Hunter Doucette

 

Kasich-Rubio:

The Golden Ticket to 270

For Republican candidates, the Electoral College could be the elephantine barrier (pun intended) standing in the way of the White House. Examining past elections and current trends shows that Democrats have a numerical advantage in the Electoral College because of certain states historically voting blue. The electoral votes guaranteed to be won by Democrats total about 222. This number, compared to 191 electoral votes guaranteed to be won by Republicans, clearly shows an early advantage for Democrats. It is then up to the swing states to decide which candidate will reach 270 electoral votes needed to win the general election.

 

*States almost guaranteed to vote Democrat: WA(12), VT(3), CT(7), HI(4), OR(7), MN(10), NJ(14), CA(55), WI(10),  ME(4), DE(3), IL(20), MA(11), MD(10), MI(16), NY(29), RI(4), DC(3)

 

*States almost guaranteed to vote Republican: ID(4), TX(38), AR(6), TN(11), MT(3), OK(7), LA(8), KY(8), ND(3), KS(6),  MS(6), IN(11), WY(3), NE(5), AL(9), WV(5), UT(6), SD(3), GA(16), AK(3), AZ(11), MO(10), SC(9)

 

If Republicans desire to win the White House, it is critical they select a nominee and running mate who will secure the most swing states in order to reach 270. Florida, Pennsylvania, Ohio, North Carolina, Virginia, and New Hampshire are not guaranteed wins for either side this election. However, nearly all political analysts agree Hillary Clinton will be the Democratic nominee, especially after her performance in the first debate. If this is the case, we can assume she will win Pennsylvania, only because the last time a Republican nominee carried the state was George H.W. Bush in 1988. After winning Pennsylvania, she would need only 28 electoral votes to reach 270.

 

Governor John Kasich of Ohio and Senator Marco Rubio of Florida could break through the elephantine barrier (again, pun intended) to gain the 270 electoral votes needed to win the presidency. Kasich, a twice-elected governor of Ohio, has a 62% job approval rating, including 42% of Ohio Democrats, according to the Quinnipiac University Poll. From 1983 to 2001, he represented Ohio’s 12th Congressional District, serving on the House Armed Services Committee and then becoming chairman of the House Budget Committee. During his time as chairman, Kasich led the way in creating the Balanced Budget Act of 1997 under the Clinton administration. There has not been a federal balanced budget since. Kasich has turned Ohio around economically—creating jobs, lowering taxes, and producing a budget surplus. Governor Kasich would be able to win the state of Ohio, adding 18 electoral votes, bringing the total to 209.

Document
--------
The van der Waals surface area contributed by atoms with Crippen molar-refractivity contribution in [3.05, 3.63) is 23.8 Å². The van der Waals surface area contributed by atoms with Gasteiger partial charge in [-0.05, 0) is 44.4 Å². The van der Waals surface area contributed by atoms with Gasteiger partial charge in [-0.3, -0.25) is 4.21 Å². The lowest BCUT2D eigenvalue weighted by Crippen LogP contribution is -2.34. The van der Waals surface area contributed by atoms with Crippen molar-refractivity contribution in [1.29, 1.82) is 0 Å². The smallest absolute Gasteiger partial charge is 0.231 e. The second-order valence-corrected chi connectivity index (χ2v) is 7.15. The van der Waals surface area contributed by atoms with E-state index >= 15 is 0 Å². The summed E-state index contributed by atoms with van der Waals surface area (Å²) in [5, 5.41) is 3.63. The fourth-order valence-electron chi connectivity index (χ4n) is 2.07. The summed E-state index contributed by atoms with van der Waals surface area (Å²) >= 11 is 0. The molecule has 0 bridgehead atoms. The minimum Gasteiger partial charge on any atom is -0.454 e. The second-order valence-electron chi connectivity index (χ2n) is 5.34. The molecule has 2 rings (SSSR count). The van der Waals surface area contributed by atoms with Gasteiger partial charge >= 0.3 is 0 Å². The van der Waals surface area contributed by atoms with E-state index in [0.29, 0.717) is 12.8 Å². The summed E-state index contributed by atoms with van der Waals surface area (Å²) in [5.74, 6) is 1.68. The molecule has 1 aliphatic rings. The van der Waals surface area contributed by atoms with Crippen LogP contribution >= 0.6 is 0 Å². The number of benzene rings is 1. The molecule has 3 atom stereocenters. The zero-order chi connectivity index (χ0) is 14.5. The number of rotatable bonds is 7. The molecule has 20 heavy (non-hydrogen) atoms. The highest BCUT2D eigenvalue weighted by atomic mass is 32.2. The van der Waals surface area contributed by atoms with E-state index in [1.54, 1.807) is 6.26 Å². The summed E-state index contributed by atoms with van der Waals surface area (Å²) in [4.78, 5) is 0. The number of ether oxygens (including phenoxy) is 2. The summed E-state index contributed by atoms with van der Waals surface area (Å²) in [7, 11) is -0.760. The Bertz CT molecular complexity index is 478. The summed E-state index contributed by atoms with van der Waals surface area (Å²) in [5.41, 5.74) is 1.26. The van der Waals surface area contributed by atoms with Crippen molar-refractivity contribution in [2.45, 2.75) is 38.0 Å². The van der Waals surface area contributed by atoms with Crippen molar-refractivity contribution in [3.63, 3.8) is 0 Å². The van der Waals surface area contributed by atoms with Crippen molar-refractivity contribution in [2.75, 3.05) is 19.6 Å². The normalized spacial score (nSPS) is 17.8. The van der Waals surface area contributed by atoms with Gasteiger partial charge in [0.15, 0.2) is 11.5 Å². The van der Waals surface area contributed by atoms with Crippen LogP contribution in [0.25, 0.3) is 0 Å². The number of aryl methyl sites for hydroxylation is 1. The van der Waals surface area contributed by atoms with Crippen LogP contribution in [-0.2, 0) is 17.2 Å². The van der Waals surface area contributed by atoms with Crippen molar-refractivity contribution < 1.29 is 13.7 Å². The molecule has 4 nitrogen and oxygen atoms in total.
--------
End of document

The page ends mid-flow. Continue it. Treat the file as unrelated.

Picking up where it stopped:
Now, add Marco Rubio to the ticket as vice president. His expertise on foreign policy and immigration make him a desirable running mate. Rubio is the son of Cuban immigrants, which would win the votes of many Hispanics. Rubio’s age could also help attract the votes of younger citizens ages eighteen to twenty-nine, of which 60% supported President Obama in the last election. Not to mention, Rubio is ahead of Hillary in Florida and Ohio. Rubio can win Florida and add 29 electoral votes, totaling 238. Being 32 electoral votes shy of 270, the Kasich/Rubio ticket would need to win North Carolina, Virginia, and New Hampshire.

 *In seven of the last eight elections, when Ohio and Florida voted for the same ticket, the ticket went on to win.

 

North Carolina, Virginia, and New Hampshire would be too close in this case to predict a winner. The Kasich/Rubio ticket would need to rely on its ability to attract independent and moderate voters. This is why they are a strong ticket. Kasich is known for being a moderate conservative and Rubio has a track record of working across the aisle, especially on immigration. With a little bit of luck, Kasich and Rubio could reach 270 electoral votes and win the White House.

 

The obstacle standing between a Kasich/Rubio ticket winning the election is gaining the support from the Republican base. There is no doubt that this ticket would produce the best outcome for Republicans in a general election, but winning the primary is a different story. The base of the Republican party will need convincing that Kasich is conservative enough. Rubio does help in this matter as he has support from the base, but in this scenario, Kasich needs the nomination.

 

President Ronald Reagan once said, “I have always figured that half a loaf is better than none, and I know that in the democratic process you’re not going to always get everything you want.” If Republicans do not understand this, they should expect to see Hillary Clinton in the White House. ★

 

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